Forty-five years ago today, the United States Supreme Court, in Roe v. Wade, affirmed that a woman’s right to an abortion was protected by the U.S. Constitution. The decision gave total autonomy to women to terminate a pregnancy during the first trimester, and prevented states from interfering in that right.
But — and this is a crucial but — the court said that states could limit that right in the second and third trimesters, acknowledging that the mother has less autonomy as the fetus approaches viability.
Every year at this time, I feel the need to shout that from the rooftops. Roe does not guarantee an unfettered right to an abortion for all nine months of a pregnancy. It does not permit “abortion on demand.” It says that states may not regulate access in only the first trimester; after that, the ruling sets up a sliding scale in which states can decide to protect the “potential life” of the fetus as it grows closer to term.
I bet this is news to many of you.
I’m sure it’s news to President Trump, once a great supporter of a woman’s right to choose and now its most powerful opponent.
For four and a half contentious decades, the anti-abortion movement has skillfully redefined Roe as representing an extreme position when it does not. Then, that movement has successfully chipped away at Roe’s tiered approach in subsequent court decisions to further blur what every woman who has ever been pregnant knows: It’s not a moment. It’s a process.
Now, when Trump is taking major steps to promote and enact a slew of anti-abortion measures to appease his newfound, newly energized religious base, it’s more important than ever to uphold the truth about Roe in order to save it. And — another news flash — most Americans want to save it.
Roe is actually a wise compromise, crafted (surprisingly) by an all-male Supreme Court, written by a justice, Harry Blackmun, who once thought about becoming a doctor. Unfortunately, our political debates don’t reward wise compromises, nor do they make much room for nuanced arguments or ideas that can’t fit neatly on a protest placard. That may be one reason that the decision has been reduced inaccurately to its extreme core.
So for decades, Gallup has consistently asked Americans whether abortion should be legal under any circumstances, which Roe does not, in fact, guarantee. Still, about three in 10 Americans believe it should be. When a second category is included — legal under only certain circumstances — the total percentage soars to about eight in 10.
Because, in fact, only a minority of Americans believe that abortion should be illegal in all circumstances. In 2017, Gallup recorded 18%. (Vice President Pence, are you listening?)
These numbers roughly conform to other polling. The Pew Research Center, for instance, found last year that seven in 10 Americans opposed overturning Roe. That included even a slim majority (53%) of Republicans.
Nonetheless, these strict anti-abortion activists have assumed an inordinate amount of political power, propelled by a president who has chosen to join their cause quite late in life, and now is pursuing it with a vengeance.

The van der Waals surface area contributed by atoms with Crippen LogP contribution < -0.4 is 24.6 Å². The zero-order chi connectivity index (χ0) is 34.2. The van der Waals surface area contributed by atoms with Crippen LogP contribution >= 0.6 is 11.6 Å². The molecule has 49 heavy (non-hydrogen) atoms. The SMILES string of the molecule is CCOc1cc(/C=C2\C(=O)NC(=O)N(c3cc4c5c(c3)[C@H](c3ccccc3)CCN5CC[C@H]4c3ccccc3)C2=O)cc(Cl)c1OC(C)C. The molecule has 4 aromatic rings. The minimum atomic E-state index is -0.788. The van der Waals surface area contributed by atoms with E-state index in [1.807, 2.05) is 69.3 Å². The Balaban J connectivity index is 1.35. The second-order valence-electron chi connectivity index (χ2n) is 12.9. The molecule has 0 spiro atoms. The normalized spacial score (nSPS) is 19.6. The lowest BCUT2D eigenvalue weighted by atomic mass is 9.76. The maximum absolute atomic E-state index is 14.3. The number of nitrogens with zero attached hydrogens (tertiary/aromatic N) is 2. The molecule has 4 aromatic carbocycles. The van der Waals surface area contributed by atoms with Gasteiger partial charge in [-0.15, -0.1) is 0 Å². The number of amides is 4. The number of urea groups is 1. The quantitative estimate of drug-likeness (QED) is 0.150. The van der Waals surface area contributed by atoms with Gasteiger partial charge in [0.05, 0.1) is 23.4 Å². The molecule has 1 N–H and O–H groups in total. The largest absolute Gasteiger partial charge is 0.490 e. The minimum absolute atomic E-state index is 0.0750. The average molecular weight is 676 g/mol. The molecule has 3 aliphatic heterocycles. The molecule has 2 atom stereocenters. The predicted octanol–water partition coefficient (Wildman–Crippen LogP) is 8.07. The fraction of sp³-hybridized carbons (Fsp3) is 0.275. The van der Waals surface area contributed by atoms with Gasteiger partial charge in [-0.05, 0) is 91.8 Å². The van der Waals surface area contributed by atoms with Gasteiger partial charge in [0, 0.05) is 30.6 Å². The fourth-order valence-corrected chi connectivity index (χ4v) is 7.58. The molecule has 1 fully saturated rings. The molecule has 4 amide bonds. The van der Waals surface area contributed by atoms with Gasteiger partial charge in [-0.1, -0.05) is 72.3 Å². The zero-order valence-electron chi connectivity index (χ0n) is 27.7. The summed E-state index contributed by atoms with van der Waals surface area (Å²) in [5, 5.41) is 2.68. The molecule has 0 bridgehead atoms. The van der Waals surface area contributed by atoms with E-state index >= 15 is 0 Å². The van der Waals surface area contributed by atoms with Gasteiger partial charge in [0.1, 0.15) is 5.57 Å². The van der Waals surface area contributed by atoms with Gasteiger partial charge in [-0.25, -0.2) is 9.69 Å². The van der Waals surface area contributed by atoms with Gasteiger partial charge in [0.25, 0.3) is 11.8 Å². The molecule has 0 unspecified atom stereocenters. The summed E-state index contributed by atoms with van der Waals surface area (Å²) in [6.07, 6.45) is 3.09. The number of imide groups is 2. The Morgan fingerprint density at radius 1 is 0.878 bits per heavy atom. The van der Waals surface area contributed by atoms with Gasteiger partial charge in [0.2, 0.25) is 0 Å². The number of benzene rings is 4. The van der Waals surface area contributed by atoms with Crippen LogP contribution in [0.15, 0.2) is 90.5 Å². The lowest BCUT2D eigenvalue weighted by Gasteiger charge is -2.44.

So it’s past time for those of us who believe in the inherent wisdom of this 45-year-old decision to voice our support by saying what it does and does not do. If you believe that life begins at conception, and that therefore any abortion at any time is akin to murder, then there can be no compromise in the law. I understand that. (What I don’t understand is the argument for exceptions for rape and incest, which sound compassionate but are, in fact, illogical. Is the fetus resulting from a rape no less a person?)
But proclaiming that life begins at conception is a belief, not a fact. It is not supported by scientific evidence or by any lived experience. With all the advances in modern medicine, the fetus cannot survive on its own as an independent human being until its lungs develop well into the pregnancy. As it does, as any pregnant woman will tell you, it begins to become real, a “potential life” in Blackmun’s terms, and therefore deserving of protection. Roe allows for that.
I’ve always been uncomfortable by any cavalier language about abortion, as if it’s an ordinary surgical procedure, no different from a tooth extraction or the removal of a benign cyst. It is a weighty decision that I have been fortunate not to have been forced to make, but is one many women I know have. (Read this moving collection of stories from Forward readers.)
All these years later, the wisdom of Roe reflects that complicated reality. Most Americans understand it. We can’t allow a minority president to change that.
Contact Jane Eisner at firstname.lastname@example.org or on Twitter, @Jane_Eisner
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This story "We’re Still Having the Wrong Conversation About Roe v. Wade" was written by Jane Eisner.
Jane Eisner, a pioneer in journalism, is writer-at-large at the Forward and the 2019 Koeppel Fellow in Journalism at Wesleyan University. For more than a decade, she was editor-in-chief of the Forward, the first woman to hold the position at the influential Jewish national news organization. Under her leadership, the Forward’s digital readership grew significantly, and won numerous regional and national awards for its original journalism, in print and online.